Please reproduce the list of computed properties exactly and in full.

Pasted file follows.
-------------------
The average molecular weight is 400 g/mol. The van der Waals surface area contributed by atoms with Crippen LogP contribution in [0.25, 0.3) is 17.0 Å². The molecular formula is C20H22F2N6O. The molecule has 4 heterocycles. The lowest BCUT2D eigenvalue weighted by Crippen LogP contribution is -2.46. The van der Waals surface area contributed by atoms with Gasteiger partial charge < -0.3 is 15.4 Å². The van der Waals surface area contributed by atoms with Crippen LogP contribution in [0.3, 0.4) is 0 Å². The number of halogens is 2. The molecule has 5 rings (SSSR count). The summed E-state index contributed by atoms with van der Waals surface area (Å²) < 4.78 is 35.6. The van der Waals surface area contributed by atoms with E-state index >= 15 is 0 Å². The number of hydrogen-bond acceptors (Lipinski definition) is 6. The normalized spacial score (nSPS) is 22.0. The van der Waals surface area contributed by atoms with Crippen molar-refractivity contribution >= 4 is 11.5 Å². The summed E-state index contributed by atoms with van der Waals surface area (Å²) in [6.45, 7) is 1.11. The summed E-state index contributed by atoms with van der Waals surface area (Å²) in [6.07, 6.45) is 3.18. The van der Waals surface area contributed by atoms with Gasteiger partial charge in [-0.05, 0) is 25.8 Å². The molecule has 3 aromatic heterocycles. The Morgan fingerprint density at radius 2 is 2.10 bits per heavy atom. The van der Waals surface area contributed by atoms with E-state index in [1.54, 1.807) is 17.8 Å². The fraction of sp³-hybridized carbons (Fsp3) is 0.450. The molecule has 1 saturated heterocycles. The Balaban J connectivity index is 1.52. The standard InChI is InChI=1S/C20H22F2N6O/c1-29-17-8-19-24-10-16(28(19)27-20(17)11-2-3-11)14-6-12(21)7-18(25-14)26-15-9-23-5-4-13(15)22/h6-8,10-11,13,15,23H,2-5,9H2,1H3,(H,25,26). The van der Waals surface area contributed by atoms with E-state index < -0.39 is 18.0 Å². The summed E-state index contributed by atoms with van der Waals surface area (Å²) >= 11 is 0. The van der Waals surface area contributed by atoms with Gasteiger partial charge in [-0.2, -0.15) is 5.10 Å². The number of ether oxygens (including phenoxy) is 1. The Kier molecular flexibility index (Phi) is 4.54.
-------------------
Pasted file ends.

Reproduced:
The average molecular weight is 400 g/mol. The van der Waals surface area contributed by atoms with Crippen LogP contribution in [0.25, 0.3) is 17.0 Å². The molecular formula is C20H22F2N6O. The molecule has 4 heterocycles. The lowest BCUT2D eigenvalue weighted by Crippen LogP contribution is -2.46. The van der Waals surface area contributed by atoms with Gasteiger partial charge < -0.3 is 15.4 Å². The van der Waals surface area contributed by atoms with Crippen LogP contribution in [0.3, 0.4) is 0 Å². The number of halogens is 2. The molecule has 5 rings (SSSR count). The summed E-state index contributed by atoms with van der Waals surface area (Å²) < 4.78 is 35.6. The van der Waals surface area contributed by atoms with E-state index >= 15 is 0 Å². The number of hydrogen-bond acceptors (Lipinski definition) is 6. The normalized spacial score (nSPS) is 22.0. The van der Waals surface area contributed by atoms with Crippen molar-refractivity contribution >= 4 is 11.5 Å². The summed E-state index contributed by atoms with van der Waals surface area (Å²) in [6.45, 7) is 1.11. The summed E-state index contributed by atoms with van der Waals surface area (Å²) in [6.07, 6.45) is 3.18. The van der Waals surface area contributed by atoms with Gasteiger partial charge in [-0.05, 0) is 25.8 Å². The molecule has 3 aromatic heterocycles. The Morgan fingerprint density at radius 2 is 2.10 bits per heavy atom. The van der Waals surface area contributed by atoms with E-state index in [1.54, 1.807) is 17.8 Å². The fraction of sp³-hybridized carbons (Fsp3) is 0.450. The molecule has 1 saturated heterocycles. The Balaban J connectivity index is 1.52. The standard InChI is InChI=1S/C20H22F2N6O/c1-29-17-8-19-24-10-16(28(19)27-20(17)11-2-3-11)14-6-12(21)7-18(25-14)26-15-9-23-5-4-13(15)22/h6-8,10-11,13,15,23H,2-5,9H2,1H3,(H,25,26). The van der Waals surface area contributed by atoms with E-state index < -0.39 is 18.0 Å². The summed E-state index contributed by atoms with van der Waals surface area (Å²) >= 11 is 0. The van der Waals surface area contributed by atoms with Gasteiger partial charge in [-0.2, -0.15) is 5.10 Å². The number of ether oxygens (including phenoxy) is 1. The Kier molecular flexibility index (Phi) is 4.54.